I took that game off, but I believe I heard the audible groan emanating from the United Center when Hughes rose for that shot in our north side home. The Bulls are shopping Hughes aggressively, and I'm starting to revisit my thinking that his contract will be impossible to move.

The reason I say this—and this is strictly speculation on my part—is I'm starting to believe the Bulls will take virtually anything beyond ridiculous long-term contracts to move Hughes. They want to open up more opportunity for Sefolosha and also ease the glut of guards in the backcourt.

I like the energy that Tyrus Thomas shows and I can see improvement offensively from last year. Why can't he get 35 minutes a game? Isn't it time to see what we have with him? --Mitchell C., New York

I'd start preparing for that very scenario and I agree with the move. Tyrus makes some silly circus moves occasionally but if you leave him out there and he can avoid foul trouble, I believe he can contribute consistently. And you can't give away the second overall pick in the draft for nothing.

How long is the grace period for Vinny? I like the guy and don't think he should be fired. But how long before there's talk of him on the hot seat with blowout losses and losses like the one to Minnesota? Would the bulls consider cutting short their experiment with Del Negro to bring in a guy like Eddie Jordan, who is generally respected and now available? --Bradley, Chicago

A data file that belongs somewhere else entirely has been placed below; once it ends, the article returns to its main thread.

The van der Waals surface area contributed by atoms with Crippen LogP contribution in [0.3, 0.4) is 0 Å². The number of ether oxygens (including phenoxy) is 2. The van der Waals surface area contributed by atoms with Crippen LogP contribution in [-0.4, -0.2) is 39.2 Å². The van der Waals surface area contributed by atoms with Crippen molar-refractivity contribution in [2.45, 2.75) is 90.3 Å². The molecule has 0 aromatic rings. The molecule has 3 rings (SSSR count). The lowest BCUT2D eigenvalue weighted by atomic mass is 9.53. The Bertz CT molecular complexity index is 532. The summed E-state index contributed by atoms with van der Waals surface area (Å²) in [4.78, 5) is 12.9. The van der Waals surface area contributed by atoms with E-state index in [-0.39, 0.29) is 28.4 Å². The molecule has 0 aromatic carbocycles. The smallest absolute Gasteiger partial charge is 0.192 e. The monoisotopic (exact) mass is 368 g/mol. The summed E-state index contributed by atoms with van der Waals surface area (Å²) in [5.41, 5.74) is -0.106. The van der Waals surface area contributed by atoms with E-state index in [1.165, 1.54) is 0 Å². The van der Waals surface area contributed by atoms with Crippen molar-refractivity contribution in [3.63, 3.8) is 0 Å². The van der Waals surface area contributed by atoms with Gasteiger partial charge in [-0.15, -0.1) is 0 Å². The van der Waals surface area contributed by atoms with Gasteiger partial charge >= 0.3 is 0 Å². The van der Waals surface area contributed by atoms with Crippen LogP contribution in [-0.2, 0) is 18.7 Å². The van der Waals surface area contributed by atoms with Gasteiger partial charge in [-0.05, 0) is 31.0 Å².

You can't change coaches that quickly, nor do I think the Bulls should. The Bulls knew that they were entering with a rookie coach with no experience. I think Del Negro has showed some signs of being a strong coach. I like how he has handled playing time. He has been firm but fair in holding people accountable for mistakes. And he communicates well.

Scouts say the Bulls run extremely basic offensive sets and they obviously don't have a strong defensive identity (hurt, also, in part by their poor shot selection at times). But some of that is by design because they have a rookie point guard and a rookie coach. Yes, there are growing pains. But he's making just $2 million per year and has a short-term deal and changing coaches now would be a mistake.

I have always liked John Paxson, and loved him as a player. But why is there never any talk about him getting fired. He absolutely has to go if the Bulls are going to ever make a move in the right direction. He has only made two good moves: Jay Williams (not Paxon's fault about the accident) and Derrick Rose. Our rosters since he has taken the job have been like a circus show. When is it going to finally be enough to get him out of here and start taking winning seriously? Nobody ever seems to put any blame on Paxson. --Ryan, Naperville

Ah, the ol' weekly question where my answer makes me look like a Bulls apologist. There's no question you can look at the summer of 2006 and point to several reasons why the Bulls have dropped off the last season and a half. Those are looking like Paxson mistakes—the Ben Wallace signing, the drafting of Tyrus Thomas over LaMarcus Aldridge and Brandon Roy, the Tyson Chandler trade for an expiring deal in P.J. Brown that wasn't parlayed into a larger deal. (Although Brown, also, was arguably the Bulls' best player in the Detroit playoff series.)